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EU Court recommends to lift restrictions on agency work in Europe

Eurociett statement in response to the Advocate Generals' conclusion, published on 20th November 2014 in a case referred to the ECJ by the Finnish Court.

The Conclusion concerns the case brought by Finnish Labour Union, AKT, against Shell Aviation and centres on the interpretation of Article 4 (1) of the EU Temporary Agency Work Directive (AWD) and on whether different treatment of Agency Workers is allowed under a Collective Labour Agreement (CLA). The Conclusion will be taken into account by the Court in its ruling expected in January or February 2015.  The CConclusions in 80% of cases.

Eurociett welcomes the interpretation of the Agency Work directive as it appears from the    A preliminary assessment brings to light key issues:  

? The Conclusions underline that article 4.1 of the Agency Work Directive prohibits maintaining or introducing restrictions on agency work, and holds a material obligation to not just review, but to actually lift restrictions on agency work. The Advocate General underlines that the only justified restrictions on agency work are those that     This is significant, as  if taken on by the Judges in their Ruling  this could provide the legal basis the European Commission has to date been missing with regards to the member states.

? The Conclusions highlight the importance of the dual goal of the Agency Work Directive: protection of workers as well as promotion of agency work as an important tool to deliver flexibility to labour markets and create jobs. The Advocate General concludes that the Directive is an instrument to create a well regulated agency work industry with good protection for workers.

? Finally, the Conclusions give an interpretation of the temporal nature of agency work. This notion does not however reflect the full spectrum of Contracts needed and available in today   It needs to be extended since temporary agency work in a series of member states such as the Netherlands, Sweden, Germany, the UK or France also encompasses permanent and / or open-ended employment relations between a worker and an agency. The option to do so is also explicitly mentioned in the Agency Work Directive itself, and can in fact be a ground to derogate from the equal pay principle.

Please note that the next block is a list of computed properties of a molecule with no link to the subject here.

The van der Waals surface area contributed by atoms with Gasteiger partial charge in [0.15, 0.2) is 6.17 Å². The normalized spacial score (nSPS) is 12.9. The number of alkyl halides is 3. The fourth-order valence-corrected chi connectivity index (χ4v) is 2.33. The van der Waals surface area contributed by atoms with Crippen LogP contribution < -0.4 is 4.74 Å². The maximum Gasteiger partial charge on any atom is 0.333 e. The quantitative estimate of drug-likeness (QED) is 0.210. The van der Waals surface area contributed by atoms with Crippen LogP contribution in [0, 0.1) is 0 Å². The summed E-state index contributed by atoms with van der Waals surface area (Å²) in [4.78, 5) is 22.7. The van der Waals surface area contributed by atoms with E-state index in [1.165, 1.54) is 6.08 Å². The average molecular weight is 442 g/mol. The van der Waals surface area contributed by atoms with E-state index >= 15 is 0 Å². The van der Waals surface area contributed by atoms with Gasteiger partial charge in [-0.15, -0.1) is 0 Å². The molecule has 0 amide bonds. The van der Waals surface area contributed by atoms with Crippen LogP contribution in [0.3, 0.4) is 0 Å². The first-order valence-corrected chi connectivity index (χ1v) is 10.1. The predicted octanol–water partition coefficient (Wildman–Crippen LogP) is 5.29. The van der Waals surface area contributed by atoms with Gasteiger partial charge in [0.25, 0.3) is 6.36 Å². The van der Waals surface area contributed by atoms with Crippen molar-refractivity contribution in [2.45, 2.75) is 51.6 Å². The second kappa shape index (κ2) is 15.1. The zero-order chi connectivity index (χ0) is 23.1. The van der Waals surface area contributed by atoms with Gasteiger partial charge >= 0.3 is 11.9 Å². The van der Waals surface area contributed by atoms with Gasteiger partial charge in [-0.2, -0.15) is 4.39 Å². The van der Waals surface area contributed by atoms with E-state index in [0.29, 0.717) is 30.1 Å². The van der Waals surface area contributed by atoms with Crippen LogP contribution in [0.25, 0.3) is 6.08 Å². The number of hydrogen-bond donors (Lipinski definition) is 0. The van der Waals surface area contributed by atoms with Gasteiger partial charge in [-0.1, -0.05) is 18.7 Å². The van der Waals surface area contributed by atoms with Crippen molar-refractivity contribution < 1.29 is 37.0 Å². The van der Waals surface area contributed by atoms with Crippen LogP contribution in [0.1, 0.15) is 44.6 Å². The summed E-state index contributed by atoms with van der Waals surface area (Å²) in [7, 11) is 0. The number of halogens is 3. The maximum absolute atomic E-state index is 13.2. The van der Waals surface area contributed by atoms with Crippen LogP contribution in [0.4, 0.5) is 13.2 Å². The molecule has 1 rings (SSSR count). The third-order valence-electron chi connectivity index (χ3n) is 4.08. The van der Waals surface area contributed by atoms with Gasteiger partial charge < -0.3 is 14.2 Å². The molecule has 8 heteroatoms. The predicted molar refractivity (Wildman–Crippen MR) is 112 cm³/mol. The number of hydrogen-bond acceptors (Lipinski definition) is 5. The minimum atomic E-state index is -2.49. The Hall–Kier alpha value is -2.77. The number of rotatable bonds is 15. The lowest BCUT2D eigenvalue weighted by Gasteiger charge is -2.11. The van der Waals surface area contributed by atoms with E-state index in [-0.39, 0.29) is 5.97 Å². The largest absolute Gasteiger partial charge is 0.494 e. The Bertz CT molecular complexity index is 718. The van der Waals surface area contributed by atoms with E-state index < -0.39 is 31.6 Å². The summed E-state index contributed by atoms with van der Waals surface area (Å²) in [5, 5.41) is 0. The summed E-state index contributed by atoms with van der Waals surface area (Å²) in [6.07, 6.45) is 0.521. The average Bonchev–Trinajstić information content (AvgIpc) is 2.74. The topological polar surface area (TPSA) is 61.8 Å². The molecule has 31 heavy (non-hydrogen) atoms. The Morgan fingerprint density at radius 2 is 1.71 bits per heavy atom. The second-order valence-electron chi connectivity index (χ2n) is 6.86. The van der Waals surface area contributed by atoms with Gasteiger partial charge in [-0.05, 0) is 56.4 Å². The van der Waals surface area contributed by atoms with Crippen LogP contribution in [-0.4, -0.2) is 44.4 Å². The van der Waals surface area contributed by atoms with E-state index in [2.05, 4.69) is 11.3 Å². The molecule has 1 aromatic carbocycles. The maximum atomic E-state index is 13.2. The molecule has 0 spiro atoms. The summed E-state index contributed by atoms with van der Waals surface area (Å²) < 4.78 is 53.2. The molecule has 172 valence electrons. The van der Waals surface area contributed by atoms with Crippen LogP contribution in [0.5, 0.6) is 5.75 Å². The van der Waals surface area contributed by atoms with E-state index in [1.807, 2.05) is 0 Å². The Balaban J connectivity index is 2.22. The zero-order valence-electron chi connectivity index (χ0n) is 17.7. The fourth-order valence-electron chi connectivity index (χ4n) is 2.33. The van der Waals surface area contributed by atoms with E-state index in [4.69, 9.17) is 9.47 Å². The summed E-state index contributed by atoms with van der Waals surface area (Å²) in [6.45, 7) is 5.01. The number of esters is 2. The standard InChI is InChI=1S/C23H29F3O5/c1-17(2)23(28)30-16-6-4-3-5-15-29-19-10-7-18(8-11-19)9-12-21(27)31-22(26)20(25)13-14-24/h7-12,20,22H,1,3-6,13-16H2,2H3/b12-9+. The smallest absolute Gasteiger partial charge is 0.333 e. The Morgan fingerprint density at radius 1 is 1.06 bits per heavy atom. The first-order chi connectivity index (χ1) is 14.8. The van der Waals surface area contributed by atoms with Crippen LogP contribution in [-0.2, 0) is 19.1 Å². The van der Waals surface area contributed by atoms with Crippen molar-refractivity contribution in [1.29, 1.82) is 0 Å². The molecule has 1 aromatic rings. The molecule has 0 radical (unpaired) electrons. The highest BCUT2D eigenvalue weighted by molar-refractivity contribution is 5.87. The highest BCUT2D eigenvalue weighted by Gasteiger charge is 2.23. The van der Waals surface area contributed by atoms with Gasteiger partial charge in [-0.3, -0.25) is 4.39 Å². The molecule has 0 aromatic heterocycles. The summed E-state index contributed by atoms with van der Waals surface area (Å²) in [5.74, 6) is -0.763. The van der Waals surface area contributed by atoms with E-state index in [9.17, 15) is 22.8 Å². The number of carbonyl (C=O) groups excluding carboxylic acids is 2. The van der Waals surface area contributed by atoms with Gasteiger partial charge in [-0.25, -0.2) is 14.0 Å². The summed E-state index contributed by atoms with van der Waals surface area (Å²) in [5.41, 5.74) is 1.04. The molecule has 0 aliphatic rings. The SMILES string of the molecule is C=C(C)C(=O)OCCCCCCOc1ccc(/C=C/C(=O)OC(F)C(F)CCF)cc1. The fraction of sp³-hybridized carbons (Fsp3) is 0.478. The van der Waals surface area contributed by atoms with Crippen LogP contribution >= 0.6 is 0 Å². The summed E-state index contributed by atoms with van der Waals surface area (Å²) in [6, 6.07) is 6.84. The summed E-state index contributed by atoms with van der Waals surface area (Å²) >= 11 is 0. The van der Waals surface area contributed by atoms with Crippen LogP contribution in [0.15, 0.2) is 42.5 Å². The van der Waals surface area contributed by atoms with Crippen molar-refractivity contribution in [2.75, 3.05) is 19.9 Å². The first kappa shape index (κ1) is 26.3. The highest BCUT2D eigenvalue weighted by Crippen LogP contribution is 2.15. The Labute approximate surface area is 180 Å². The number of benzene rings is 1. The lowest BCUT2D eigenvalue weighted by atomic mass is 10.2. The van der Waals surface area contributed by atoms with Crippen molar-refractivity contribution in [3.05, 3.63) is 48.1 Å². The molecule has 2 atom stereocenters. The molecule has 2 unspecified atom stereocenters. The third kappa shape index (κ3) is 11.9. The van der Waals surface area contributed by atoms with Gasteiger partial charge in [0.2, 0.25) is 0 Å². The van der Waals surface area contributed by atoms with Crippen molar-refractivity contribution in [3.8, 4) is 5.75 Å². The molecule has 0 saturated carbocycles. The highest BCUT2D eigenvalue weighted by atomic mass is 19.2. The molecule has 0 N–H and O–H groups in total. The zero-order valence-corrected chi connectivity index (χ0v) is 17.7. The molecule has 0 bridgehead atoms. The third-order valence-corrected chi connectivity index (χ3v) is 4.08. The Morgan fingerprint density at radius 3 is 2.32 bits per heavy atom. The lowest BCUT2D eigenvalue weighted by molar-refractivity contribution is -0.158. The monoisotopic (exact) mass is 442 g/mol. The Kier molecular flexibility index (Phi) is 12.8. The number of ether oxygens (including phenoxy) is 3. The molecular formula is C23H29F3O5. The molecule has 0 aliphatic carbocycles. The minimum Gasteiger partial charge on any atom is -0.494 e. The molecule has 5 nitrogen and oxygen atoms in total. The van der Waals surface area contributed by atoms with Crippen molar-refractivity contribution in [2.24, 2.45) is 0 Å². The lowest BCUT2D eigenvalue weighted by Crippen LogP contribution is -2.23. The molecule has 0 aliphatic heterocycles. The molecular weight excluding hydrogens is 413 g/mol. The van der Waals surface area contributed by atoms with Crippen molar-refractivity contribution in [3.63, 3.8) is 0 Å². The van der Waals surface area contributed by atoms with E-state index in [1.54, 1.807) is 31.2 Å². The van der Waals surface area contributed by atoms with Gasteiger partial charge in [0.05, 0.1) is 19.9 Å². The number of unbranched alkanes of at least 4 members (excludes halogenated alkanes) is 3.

Annemarie Muntz, President of Eurociett, representing the employment & recruitment industry in Europe, comments: restrictions on agency work need to be removed. His conclusions note the contribution that agencies make to labour markets and states that they are good for employment.

This is precisely why the Agency Work Directive was put in place. Agency Work is proven to contribute to well-functioning labour markets and to maintaining high levels of labour market participation. Ensuring that agency workers have access to jobs will help to reduce  

our quest to urge Governments of European member states to fully implement the agency work directive, lift restrictions, and allow our industry to play a positive role on (sic) the labour market.



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